Pattern of Admission and Outcome of Patients Admitted into the Intensive Care Unit of University of Nigeria Teaching Hospital Enugu: A 5‑Year Review
Objective: The objective was to determine the pattern of admission and outcome of patients in the Intensive Care Unit (ICU) of University of Nigeria Teaching Hospital (UNTH), Enugu, Nigeria.
Materials and Methods: A retrospective review of all patients admitted into the general ICU at UNTH from 2008 to 2012. Data were collected from the ICU admission and discharge registers, and data analysis was done using Microsoft Excel 2007.
Results: A total of 766 patients were admitted during the period, consisting of 501 (65.4%) males and 265 (34.6%) females. Ages ranged from 1‑day to 89 years with a mean age of 38.2 ± 18.2 years. The most common cases admitted were neurosurgical patients of which there were 316 (41.2%). Patients admitted as a result of critical incidents in anesthesia formed the lowest number of cases admitted 10 (1.3%). Of the 316 neurosurgical cases, 224 (70.9%) were due to severe traumatic brain injury (TBI). An overall admission of 92.4% (207) was for severe TBI due to motor‑vehicular accident (MVA). The average length of stay was <24 h to 72 days with a mean of 4.9 ± 3.2 days. A total of 16.7% (128) patients received invasive mechanical ventilation during their stay in ICU. Only 15% (34 patients) of all the cases of severe TBI patients received invasive mechanical ventilation. Mortality rate was 34.6% in this study.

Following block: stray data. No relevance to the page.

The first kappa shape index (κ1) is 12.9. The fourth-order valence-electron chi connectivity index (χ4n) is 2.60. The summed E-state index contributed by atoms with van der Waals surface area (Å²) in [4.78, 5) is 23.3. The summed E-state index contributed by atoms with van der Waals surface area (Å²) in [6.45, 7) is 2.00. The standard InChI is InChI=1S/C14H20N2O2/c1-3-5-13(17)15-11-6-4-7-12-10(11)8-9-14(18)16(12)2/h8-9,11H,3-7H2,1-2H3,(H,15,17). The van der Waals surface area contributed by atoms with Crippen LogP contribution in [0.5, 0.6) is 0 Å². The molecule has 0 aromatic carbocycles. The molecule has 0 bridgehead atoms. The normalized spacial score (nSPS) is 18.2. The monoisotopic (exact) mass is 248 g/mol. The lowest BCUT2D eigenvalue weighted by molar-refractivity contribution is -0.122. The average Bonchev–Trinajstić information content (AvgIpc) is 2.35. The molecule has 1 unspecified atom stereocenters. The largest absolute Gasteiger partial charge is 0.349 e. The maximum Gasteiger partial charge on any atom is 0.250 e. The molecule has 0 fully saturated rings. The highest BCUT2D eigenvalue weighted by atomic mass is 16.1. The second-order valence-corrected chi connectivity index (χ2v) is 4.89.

Conclusion: The highest number of admissions into the ICU was for severe TBI following MVA. Developing a viable trauma team and separately equipped neurosurgical ICU with adequately trained and motivated staff will help improve the outcome of patients.
Keywords: Admission, Intensive Care Unit, Outcome